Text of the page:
which maintained the long tunnel that tended to heavily ice up. We were
constantly clearing it of the ice, because the trains were still on a
daily schedule and had to be kept on line. Not only did the 300 feet of
tunnel have to be kept operational, but the crew had to constantly check
the tracks for defects several miles in both directions. Additionally,
part of the crew was often pulled off to Tiekel or Bremner for other
Cap and I always volunteered for those assignments to escape the Irish
antagonism. It was a busy winter.
One night in late winter the Irish managed to sneak in some whiskey
which they probably obtained through one of O’Malley’s connections at
Chitina. The four Irishmen became hopelessly drunk by the time the two
of us returned from a work assignment at Bremner on the hand car.
Kay-yew-nee bared his teeth and growled when those men revealed their
evil intentions. The whisky made them brave enough to think they’d run
us out of Cascade by force. We were both sober, and quickly convinced
them to back down, especially when our large dog started growling.
Instead they began bragging about how great the Irish were and how much
better they were than us siwash Indians.
I held back Cap as long as I could. We might have endured the insults
and animosity, but at some point O’Malley imprudently revealed that this
crew of four Irishmen had all been on the ground-clearing crew near
Eskilida’s camp when they came upon our Goodlataw family graves in
No one knows what the railroad really intended to do about the graves,
but the spirit houses were standing right in the middle of the railroad
survey lines. Some of us believe the railroad intended to relocate them,
but they never had the chance before that Irish crew arrived. To the
Irish, the graves stood out as a hated symbol of Indian pride. They must
have truly despised us, because the Irish crew took it upon themselves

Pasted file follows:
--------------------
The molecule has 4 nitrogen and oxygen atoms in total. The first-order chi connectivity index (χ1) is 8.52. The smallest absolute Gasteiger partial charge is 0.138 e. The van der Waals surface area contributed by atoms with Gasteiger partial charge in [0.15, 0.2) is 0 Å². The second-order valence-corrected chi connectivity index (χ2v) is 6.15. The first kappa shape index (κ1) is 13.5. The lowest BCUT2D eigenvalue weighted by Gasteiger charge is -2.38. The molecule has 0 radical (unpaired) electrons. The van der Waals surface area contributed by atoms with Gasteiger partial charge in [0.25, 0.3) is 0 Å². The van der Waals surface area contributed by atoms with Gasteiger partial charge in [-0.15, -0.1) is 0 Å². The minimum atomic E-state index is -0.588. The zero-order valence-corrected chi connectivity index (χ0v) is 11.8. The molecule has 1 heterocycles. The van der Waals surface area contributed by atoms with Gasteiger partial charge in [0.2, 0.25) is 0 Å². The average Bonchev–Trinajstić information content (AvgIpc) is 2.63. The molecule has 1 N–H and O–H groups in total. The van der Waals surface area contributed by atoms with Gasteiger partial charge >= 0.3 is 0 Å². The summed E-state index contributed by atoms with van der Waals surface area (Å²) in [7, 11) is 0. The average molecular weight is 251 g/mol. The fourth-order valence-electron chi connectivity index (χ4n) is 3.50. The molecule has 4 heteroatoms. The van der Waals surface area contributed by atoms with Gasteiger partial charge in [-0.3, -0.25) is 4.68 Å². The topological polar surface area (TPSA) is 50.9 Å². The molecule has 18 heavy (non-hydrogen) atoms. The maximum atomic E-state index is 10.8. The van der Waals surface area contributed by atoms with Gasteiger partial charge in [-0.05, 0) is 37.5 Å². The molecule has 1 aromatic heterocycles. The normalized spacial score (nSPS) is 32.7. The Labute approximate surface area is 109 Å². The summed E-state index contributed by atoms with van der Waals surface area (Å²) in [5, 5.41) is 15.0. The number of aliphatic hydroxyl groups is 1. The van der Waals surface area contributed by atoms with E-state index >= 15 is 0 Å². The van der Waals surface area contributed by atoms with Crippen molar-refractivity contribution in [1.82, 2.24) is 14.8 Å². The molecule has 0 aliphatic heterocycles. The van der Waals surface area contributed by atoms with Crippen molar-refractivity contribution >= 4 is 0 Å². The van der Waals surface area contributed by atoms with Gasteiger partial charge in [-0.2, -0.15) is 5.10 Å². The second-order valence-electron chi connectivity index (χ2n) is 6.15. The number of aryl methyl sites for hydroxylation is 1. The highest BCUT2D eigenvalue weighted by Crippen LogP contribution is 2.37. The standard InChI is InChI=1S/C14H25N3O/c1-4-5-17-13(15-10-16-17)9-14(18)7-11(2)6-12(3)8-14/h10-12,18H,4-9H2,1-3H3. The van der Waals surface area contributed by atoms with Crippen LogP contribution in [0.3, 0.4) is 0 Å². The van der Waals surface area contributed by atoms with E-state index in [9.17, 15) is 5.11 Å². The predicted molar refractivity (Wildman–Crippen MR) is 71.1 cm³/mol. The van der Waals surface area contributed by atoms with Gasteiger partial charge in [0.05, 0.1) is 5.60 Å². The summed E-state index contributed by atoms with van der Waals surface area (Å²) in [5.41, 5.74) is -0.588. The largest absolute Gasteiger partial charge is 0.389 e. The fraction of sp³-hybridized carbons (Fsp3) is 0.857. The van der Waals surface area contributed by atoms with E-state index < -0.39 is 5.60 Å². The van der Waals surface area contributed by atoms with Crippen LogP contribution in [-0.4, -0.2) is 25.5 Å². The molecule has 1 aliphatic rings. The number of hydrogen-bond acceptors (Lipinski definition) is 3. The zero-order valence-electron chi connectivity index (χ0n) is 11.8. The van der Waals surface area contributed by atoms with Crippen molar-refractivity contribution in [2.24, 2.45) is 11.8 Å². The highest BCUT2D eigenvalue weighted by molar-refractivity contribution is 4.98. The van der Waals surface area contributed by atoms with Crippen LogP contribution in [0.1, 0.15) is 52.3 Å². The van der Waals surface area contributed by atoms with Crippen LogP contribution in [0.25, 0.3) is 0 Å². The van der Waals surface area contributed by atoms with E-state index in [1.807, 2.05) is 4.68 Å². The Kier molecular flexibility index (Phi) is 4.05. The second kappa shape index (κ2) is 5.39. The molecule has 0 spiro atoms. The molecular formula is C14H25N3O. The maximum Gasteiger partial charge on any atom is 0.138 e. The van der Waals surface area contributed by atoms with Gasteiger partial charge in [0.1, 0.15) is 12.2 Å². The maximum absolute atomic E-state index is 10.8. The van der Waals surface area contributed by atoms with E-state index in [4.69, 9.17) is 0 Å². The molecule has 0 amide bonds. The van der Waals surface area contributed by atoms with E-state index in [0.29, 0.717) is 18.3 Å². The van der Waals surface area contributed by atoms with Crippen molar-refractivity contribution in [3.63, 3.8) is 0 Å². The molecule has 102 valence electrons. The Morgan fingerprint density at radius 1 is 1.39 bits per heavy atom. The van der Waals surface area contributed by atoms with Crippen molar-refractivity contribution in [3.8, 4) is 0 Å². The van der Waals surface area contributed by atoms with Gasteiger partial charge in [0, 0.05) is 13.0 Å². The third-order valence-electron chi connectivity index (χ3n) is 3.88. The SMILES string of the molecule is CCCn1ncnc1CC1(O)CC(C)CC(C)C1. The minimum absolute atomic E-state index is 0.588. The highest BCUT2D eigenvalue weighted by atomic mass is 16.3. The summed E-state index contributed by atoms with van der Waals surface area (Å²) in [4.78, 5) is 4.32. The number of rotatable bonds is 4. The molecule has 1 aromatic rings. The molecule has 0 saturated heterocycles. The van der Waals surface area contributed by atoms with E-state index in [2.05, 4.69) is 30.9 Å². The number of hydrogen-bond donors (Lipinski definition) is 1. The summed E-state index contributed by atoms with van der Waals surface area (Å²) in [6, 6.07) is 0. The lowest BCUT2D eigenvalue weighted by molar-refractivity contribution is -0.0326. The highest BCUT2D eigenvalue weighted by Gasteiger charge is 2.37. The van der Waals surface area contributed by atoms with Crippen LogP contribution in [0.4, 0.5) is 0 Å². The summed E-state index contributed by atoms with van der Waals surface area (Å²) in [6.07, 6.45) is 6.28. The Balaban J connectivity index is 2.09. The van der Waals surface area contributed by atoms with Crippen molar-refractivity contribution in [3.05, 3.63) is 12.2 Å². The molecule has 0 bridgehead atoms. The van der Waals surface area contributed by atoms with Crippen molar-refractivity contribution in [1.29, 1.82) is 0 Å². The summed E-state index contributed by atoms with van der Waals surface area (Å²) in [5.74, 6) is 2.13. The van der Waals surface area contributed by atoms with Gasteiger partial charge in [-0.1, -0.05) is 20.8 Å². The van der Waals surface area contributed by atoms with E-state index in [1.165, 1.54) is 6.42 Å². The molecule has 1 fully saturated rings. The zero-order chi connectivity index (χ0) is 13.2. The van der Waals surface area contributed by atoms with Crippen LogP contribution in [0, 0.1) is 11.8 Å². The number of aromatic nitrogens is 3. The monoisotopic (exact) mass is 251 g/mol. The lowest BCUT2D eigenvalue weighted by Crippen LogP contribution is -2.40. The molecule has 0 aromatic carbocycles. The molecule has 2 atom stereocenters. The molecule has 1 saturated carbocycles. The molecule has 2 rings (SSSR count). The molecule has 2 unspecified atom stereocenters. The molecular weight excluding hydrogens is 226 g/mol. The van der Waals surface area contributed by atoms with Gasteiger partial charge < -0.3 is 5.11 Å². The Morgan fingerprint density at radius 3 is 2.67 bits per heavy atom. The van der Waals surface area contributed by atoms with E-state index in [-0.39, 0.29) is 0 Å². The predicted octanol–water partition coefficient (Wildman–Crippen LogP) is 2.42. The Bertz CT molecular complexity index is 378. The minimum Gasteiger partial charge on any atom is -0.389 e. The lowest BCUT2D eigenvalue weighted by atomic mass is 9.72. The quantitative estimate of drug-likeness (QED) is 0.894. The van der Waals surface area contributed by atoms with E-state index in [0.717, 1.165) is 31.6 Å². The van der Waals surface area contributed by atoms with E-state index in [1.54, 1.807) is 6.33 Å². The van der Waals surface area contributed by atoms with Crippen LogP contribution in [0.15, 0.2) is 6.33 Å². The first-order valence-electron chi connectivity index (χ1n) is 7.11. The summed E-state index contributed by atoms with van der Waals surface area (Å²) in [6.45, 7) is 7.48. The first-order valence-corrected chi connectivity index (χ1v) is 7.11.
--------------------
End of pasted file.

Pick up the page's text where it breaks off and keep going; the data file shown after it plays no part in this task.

to viciously rip the spirit houses apart and dig down into the graves,
looking for valuable Indian relics while they thoroughly vandalized the
I told this story to my sister Violet when Cap and I were at her small
cabin playing poker with her and Uncle Tanas one night in 1917 while we
were waiting to rebuild the bridge.
“Sken’nie, I’ve heard about the desecration before, but it’s so hard to
believe. How could anyone show so little respect for the dead?”
“They thought they were above us, Saw-da, and were entitled to do
anything they wanted to us, just as though they were slave masters. They
never realized that the evil they were creating would one day return to
“It was at mile 127 where it happened, almost right across from Taral.
Eskilida rushed to the graveyard when he heard the commotion only to be
severely beaten by the four men. No one else was around to help.
Grandfather did not find out about it until the next day.”
“He must have been enraged. Everyone knows how he gets.”
“He must have been, Saw-da, but he deliberately kept us young ones out
of it. The elders hid it from us as long as they could. Then they
wouldn’t tell us who it was that did it.”
“We did that because we wanted to protect you,” Tanas interjected.
“I was one of the men who was summoned to help. It looked like Yaabel
himself had been there to defile our dead. It was horrible. We were
ready to kill any white man who came our way.”
“The railroad must have told the men to lay low for a while, Tanas.”
“No doubt about that, Johnny. Good thing, too.”
"Chitina Trestle Crossing" (pt 2)